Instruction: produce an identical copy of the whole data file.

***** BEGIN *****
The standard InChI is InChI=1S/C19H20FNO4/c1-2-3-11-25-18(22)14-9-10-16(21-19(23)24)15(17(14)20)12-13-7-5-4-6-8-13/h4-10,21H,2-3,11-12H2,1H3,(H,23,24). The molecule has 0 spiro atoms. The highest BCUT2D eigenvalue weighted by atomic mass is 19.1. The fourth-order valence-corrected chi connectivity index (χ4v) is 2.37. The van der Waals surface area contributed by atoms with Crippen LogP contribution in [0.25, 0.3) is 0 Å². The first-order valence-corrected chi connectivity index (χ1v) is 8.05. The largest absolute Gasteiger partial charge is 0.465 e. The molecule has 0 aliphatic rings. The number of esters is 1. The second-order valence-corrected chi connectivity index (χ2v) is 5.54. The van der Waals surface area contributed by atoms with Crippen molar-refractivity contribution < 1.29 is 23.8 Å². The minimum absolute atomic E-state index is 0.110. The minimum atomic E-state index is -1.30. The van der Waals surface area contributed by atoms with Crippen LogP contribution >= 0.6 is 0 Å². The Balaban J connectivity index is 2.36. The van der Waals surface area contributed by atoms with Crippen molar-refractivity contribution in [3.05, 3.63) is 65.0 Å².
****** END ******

The standard InChI is InChI=1S/C19H20FNO4/c1-2-3-11-25-18(22)14-9-10-16(21-19(23)24)15(17(14)20)12-13-7-5-4-6-8-13/h4-10,21H,2-3,11-12H2,1H3,(H,23,24). The molecule has 0 spiro atoms. The highest BCUT2D eigenvalue weighted by atomic mass is 19.1. The fourth-order valence-corrected chi connectivity index (χ4v) is 2.37. The van der Waals surface area contributed by atoms with Crippen LogP contribution in [0.25, 0.3) is 0 Å². The first-order valence-corrected chi connectivity index (χ1v) is 8.05. The largest absolute Gasteiger partial charge is 0.465 e. The molecule has 0 aliphatic rings. The number of esters is 1. The second-order valence-corrected chi connectivity index (χ2v) is 5.54. The van der Waals surface area contributed by atoms with Crippen molar-refractivity contribution < 1.29 is 23.8 Å². The minimum absolute atomic E-state index is 0.110. The minimum atomic E-state index is -1.30. The van der Waals surface area contributed by atoms with Crippen LogP contribution >= 0.6 is 0 Å². The Balaban J connectivity index is 2.36. The van der Waals surface area contributed by atoms with Crippen molar-refractivity contribution in [3.05, 3.63) is 65.0 Å².